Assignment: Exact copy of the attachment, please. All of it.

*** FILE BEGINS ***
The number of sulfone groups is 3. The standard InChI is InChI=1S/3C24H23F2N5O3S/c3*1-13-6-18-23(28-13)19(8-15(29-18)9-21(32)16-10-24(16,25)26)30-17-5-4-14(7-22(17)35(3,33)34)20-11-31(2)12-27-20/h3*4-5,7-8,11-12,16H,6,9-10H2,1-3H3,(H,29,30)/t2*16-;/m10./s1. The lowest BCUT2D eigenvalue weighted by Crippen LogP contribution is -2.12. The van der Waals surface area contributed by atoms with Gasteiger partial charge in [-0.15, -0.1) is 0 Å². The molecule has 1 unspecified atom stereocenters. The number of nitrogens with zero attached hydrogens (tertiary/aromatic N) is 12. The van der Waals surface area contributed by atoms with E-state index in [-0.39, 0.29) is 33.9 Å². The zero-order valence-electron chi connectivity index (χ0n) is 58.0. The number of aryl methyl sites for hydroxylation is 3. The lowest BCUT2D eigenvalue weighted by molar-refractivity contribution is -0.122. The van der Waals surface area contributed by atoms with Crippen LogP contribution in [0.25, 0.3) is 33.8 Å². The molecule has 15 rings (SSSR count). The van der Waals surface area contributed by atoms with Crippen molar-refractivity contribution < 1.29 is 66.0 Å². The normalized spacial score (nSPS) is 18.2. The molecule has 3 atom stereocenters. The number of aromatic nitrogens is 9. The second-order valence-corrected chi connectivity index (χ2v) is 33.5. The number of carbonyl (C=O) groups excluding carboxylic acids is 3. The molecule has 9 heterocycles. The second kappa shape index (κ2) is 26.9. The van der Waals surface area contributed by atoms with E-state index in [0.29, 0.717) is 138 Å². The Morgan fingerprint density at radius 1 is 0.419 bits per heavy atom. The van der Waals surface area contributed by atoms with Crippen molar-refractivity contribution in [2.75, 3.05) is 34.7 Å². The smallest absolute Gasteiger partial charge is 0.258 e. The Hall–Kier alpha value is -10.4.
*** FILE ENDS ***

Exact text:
The number of sulfone groups is 3. The standard InChI is InChI=1S/3C24H23F2N5O3S/c3*1-13-6-18-23(28-13)19(8-15(29-18)9-21(32)16-10-24(16,25)26)30-17-5-4-14(7-22(17)35(3,33)34)20-11-31(2)12-27-20/h3*4-5,7-8,11-12,16H,6,9-10H2,1-3H3,(H,29,30)/t2*16-;/m10./s1. The lowest BCUT2D eigenvalue weighted by Crippen LogP contribution is -2.12. The van der Waals surface area contributed by atoms with Gasteiger partial charge in [-0.15, -0.1) is 0 Å². The molecule has 1 unspecified atom stereocenters. The number of nitrogens with zero attached hydrogens (tertiary/aromatic N) is 12. The van der Waals surface area contributed by atoms with E-state index in [-0.39, 0.29) is 33.9 Å². The zero-order valence-electron chi connectivity index (χ0n) is 58.0. The number of aryl methyl sites for hydroxylation is 3. The lowest BCUT2D eigenvalue weighted by molar-refractivity contribution is -0.122. The van der Waals surface area contributed by atoms with Crippen LogP contribution in [0.25, 0.3) is 33.8 Å². The molecule has 15 rings (SSSR count). The van der Waals surface area contributed by atoms with Crippen molar-refractivity contribution < 1.29 is 66.0 Å². The normalized spacial score (nSPS) is 18.2. The molecule has 3 atom stereocenters. The number of aromatic nitrogens is 9. The second-order valence-corrected chi connectivity index (χ2v) is 33.5. The number of carbonyl (C=O) groups excluding carboxylic acids is 3. The molecule has 9 heterocycles. The second kappa shape index (κ2) is 26.9. The van der Waals surface area contributed by atoms with E-state index in [0.29, 0.717) is 138 Å². The Morgan fingerprint density at radius 1 is 0.419 bits per heavy atom. The van der Waals surface area contributed by atoms with Crippen molar-refractivity contribution in [2.75, 3.05) is 34.7 Å². The smallest absolute Gasteiger partial charge is 0.258 e. The Hall–Kier alpha value is -10.4.